Figure 2.2.4: Graphical method of finding the edging impression of a drop forged component

Lecture Notes of Chinmay Das


Module-II of PDPT The radius values plotted on either side of a reference line to the same scale as that used for drawing the component views, provides an approximate contour that would promote smooth flow of metal into the final forged component. vi) Bending Impression This is used for bending the stock when required after it has been fullered and edged. One blow is generally required for the bending operation. vii) Flattening Impression Sometimes there is a need for flattening the stock before passing it on to the final impression. In designing this one should keep in mind two things: • That the space provided must be large enough to accommodate the flattened stock. • The opening must be so designed as to give the required height of the stock after flattening. viii) Blocking Impression Blocking or semi-finishing impression resembles the final shape with liberal radii at corners. No gutter is provided in blocking. The area at each section is roughly 15 to 20 % more. The height of the blocked forging is larger and breadth is smaller by an amount of the order of 0.8 to 1.5 mm. The length of the blocking impression remains the same and the centres correspond to that of the finishing impression. The edge and fillet radii are generously provided to aid the flow of metal in the blocking impression. For very complicated shapes with rapid changes in section, deep pockets or thin ribs, it may be necessary to include more than one blocking impression. ix) Finishing Impression The dimensions of the finishing impression are same as that of the final forging desired with the necessary allowances and tolerances. Gutter should be provided in the finishing impression. x) Trimming Impression In this impression all unwanted portions (flash, gutter, etc.) of the forged part are severed to get the desired shape and size.

Figure 2.2.5: Stages in drop forging of a lever

Lecture Notes of Chinmay Das


Module-II of PDPT xi) Location of impressions The various forging impressions should be located in the die block in such a way that the forging force be as nearer to the centre as possible. This will minimize the likely mismatch of the two die halves, reduce the wear on the ram guides of the drop hammer and will help to maintain the thickness dimensions of the forging. To do this, the operation requiring the maximum forging force (blocking and finishing) should be placed at the centre with the other impressions distributed as nearly equal on either side of it in the die. It is normal practice to provide fullering impression on the left hand side and the edging impression on the right hand side with blocking and finishing impressions at the centre. It is necessary to provide enough clearance of the order of 10 to 15 mm between the impressions in the die. If too little space is provided, then upsetting of the die block is likely to take place which would decrease the thickness of the final forging. xii) Die Inserts Die inserts are generally used for economy in the production of some forgings. Preparing inserts is far cheaper than the whole die. Similarly, replacement of an insert is more economical and less time consuming than the remaking of a complete forging die. It is possible to use hard materials such as satellite or hard alloy steels for inserts, whereas they are not suitable or are very expensive to be of use for a complete die. Die inserts are of two types. For certain forgings, specific portions of details such as deep pockets which are likely to be worn out quickly are used as inserts. These are called plug type inserts.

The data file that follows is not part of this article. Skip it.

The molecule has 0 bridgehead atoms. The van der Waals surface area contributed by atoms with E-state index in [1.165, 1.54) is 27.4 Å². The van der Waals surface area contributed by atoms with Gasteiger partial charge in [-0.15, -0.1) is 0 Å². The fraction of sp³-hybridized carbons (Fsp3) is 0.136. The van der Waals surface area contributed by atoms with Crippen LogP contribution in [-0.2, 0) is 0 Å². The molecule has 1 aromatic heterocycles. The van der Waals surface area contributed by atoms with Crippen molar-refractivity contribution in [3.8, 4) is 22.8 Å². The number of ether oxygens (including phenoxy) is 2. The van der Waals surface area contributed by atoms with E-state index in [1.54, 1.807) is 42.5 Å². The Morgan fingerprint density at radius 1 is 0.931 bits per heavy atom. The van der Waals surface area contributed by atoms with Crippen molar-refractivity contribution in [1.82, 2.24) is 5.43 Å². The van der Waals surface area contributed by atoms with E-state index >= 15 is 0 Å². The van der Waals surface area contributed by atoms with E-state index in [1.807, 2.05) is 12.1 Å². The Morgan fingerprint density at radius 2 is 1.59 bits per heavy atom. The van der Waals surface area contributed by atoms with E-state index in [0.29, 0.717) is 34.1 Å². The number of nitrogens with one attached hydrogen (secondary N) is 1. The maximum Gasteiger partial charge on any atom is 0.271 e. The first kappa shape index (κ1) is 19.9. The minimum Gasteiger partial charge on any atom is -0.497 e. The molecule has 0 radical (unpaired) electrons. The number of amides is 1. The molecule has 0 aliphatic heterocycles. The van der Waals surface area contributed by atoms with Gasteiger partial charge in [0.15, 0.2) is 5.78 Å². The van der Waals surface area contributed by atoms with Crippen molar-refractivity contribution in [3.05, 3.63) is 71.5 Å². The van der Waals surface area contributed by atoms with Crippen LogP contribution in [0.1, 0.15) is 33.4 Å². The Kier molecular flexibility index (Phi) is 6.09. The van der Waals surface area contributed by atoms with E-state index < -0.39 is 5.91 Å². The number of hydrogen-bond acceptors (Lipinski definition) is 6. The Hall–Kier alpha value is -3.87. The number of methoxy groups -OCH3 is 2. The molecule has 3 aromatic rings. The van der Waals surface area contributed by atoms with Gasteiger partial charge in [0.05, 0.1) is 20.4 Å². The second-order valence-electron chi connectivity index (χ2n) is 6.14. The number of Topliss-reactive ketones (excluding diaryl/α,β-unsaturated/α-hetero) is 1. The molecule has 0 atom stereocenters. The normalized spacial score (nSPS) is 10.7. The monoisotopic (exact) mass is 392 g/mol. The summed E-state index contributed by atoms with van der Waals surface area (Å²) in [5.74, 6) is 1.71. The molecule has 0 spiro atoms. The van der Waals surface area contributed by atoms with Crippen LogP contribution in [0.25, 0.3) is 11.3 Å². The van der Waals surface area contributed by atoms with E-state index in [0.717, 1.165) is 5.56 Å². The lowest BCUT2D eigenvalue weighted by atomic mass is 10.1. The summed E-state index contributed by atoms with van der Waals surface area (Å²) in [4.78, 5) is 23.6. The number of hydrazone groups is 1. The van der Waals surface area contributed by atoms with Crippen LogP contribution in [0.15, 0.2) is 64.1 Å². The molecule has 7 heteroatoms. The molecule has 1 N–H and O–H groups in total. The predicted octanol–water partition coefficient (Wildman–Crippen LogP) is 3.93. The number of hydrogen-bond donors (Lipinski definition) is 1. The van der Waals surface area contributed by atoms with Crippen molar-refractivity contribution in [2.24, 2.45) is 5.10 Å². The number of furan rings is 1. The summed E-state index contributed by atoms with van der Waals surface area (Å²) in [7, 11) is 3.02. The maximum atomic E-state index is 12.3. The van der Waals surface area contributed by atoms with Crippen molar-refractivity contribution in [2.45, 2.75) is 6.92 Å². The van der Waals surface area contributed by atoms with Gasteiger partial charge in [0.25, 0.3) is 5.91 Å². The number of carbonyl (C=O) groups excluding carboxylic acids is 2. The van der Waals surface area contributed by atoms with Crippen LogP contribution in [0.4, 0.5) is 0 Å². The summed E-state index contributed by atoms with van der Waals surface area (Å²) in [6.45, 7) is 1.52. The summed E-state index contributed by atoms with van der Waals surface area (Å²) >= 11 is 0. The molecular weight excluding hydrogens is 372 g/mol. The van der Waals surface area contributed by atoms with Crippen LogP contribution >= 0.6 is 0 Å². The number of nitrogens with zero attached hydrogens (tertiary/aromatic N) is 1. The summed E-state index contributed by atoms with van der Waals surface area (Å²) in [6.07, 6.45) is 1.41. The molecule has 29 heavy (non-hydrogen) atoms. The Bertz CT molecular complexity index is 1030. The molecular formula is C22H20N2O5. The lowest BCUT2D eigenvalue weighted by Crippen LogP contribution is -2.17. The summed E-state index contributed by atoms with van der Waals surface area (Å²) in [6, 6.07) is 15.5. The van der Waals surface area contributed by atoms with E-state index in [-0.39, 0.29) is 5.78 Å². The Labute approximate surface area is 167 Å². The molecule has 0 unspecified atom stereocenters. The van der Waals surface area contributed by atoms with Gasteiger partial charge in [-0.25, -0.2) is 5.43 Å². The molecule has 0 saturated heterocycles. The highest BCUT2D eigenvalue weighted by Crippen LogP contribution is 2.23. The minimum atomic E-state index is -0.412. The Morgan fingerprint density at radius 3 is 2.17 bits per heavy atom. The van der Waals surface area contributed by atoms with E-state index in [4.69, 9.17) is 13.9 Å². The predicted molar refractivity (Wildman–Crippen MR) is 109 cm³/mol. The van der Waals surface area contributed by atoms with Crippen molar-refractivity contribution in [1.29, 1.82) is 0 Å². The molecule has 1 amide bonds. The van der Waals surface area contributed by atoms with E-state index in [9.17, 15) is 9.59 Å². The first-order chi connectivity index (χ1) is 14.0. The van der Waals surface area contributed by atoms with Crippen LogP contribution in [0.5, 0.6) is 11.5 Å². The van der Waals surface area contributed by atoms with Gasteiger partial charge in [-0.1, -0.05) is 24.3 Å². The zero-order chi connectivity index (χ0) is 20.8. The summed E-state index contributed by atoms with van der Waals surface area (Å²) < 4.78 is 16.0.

Figure 2.2.6: Plug type insert in a drop forging die A full insert is one where the complete forging impression is sunk into a harder insert which is then arranged in a softer die steel block. These are generally used for shallow impressions. The main advantage of the full insert is that the same die block could be used for different forgings by changing the inserts. Also, any changes in forging design could be easily incorporated by changing the insert.

Figure 2.2.7: A full die insert in a drop forging die

Lecture Notes of Chinmay Das


Module-II of PDPT Reference: 1. 2. 3.

Manufacturing Technology by P.N.Rao, TMH , page 265 -72 Dies, Moulds and Jigs by V. Vladimirov, MIR Publishers, page 301-304 Manufacturing Engineering and Technology by Kalpakjian and Schmid, Pearson Education, page 353-355

Review Questions 1. 2.

What types of drop forgings would necessitate a blocking impression? What is the criterion for choosing the spacing of various impressions on the die block in drop forging? 3. The operation requiring the greatest forging force is generally kept at or near to the centre in drop forging dies. Explain the validity of the statement. 4. How is the parting line chosen in the case of drop forging operations? Explain with examples. 5. What function is served by die inserts? 6. What are the differences between edging impression and blocking impression in case of drop forging? 7. What is preform? What are its main advantages? 8. How the impressions are sunk in a die block? 9. What are the materials used for forging die block? 10. How thickness of flash land influences the forging load?

Lecture Notes of Chinmay Das


View more...


Copyright ©2017 KUPDF Inc.